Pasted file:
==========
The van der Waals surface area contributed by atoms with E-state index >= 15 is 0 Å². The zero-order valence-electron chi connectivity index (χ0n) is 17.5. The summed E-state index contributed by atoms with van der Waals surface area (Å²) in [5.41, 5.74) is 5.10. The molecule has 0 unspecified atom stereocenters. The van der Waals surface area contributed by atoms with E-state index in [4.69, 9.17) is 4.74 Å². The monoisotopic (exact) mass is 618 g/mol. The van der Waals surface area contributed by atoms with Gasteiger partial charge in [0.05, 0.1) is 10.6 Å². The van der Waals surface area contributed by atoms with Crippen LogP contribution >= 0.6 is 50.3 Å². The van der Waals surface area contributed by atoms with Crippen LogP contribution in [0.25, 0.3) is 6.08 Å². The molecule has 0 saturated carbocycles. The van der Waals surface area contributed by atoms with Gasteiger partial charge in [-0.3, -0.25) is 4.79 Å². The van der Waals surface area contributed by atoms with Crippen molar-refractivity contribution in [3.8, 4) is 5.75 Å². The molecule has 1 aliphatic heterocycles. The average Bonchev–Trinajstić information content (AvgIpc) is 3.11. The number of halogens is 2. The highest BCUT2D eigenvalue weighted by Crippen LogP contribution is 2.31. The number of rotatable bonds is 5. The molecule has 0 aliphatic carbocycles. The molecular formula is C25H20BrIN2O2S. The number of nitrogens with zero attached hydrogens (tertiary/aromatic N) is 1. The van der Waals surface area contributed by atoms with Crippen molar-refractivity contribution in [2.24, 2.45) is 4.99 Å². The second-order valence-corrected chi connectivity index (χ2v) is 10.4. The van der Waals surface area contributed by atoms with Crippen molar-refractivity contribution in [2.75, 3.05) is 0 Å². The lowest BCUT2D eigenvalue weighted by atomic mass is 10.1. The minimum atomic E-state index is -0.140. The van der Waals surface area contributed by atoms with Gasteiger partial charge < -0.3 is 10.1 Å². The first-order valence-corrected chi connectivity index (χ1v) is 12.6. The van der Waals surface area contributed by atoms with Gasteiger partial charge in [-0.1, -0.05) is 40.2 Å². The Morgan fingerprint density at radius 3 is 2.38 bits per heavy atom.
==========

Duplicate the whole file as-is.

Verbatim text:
The van der Waals surface area contributed by atoms with E-state index >= 15 is 0 Å². The zero-order valence-electron chi connectivity index (χ0n) is 17.5. The summed E-state index contributed by atoms with van der Waals surface area (Å²) in [5.41, 5.74) is 5.10. The molecule has 0 unspecified atom stereocenters. The van der Waals surface area contributed by atoms with E-state index in [4.69, 9.17) is 4.74 Å². The monoisotopic (exact) mass is 618 g/mol. The van der Waals surface area contributed by atoms with Gasteiger partial charge in [0.05, 0.1) is 10.6 Å². The van der Waals surface area contributed by atoms with Crippen LogP contribution >= 0.6 is 50.3 Å². The van der Waals surface area contributed by atoms with Crippen LogP contribution in [0.25, 0.3) is 6.08 Å². The molecule has 0 saturated carbocycles. The van der Waals surface area contributed by atoms with Gasteiger partial charge in [-0.3, -0.25) is 4.79 Å². The van der Waals surface area contributed by atoms with Crippen molar-refractivity contribution in [3.8, 4) is 5.75 Å². The molecule has 1 aliphatic heterocycles. The average Bonchev–Trinajstić information content (AvgIpc) is 3.11. The number of halogens is 2. The highest BCUT2D eigenvalue weighted by Crippen LogP contribution is 2.31. The number of rotatable bonds is 5. The molecule has 0 aliphatic carbocycles. The molecular formula is C25H20BrIN2O2S. The number of nitrogens with zero attached hydrogens (tertiary/aromatic N) is 1. The van der Waals surface area contributed by atoms with Crippen molar-refractivity contribution in [2.24, 2.45) is 4.99 Å². The second-order valence-corrected chi connectivity index (χ2v) is 10.4. The van der Waals surface area contributed by atoms with Crippen molar-refractivity contribution in [2.75, 3.05) is 0 Å². The lowest BCUT2D eigenvalue weighted by atomic mass is 10.1. The minimum atomic E-state index is -0.140. The van der Waals surface area contributed by atoms with Gasteiger partial charge < -0.3 is 10.1 Å². The first-order valence-corrected chi connectivity index (χ1v) is 12.6. The van der Waals surface area contributed by atoms with Gasteiger partial charge in [-0.1, -0.05) is 40.2 Å². The Morgan fingerprint density at radius 3 is 2.38 bits per heavy atom.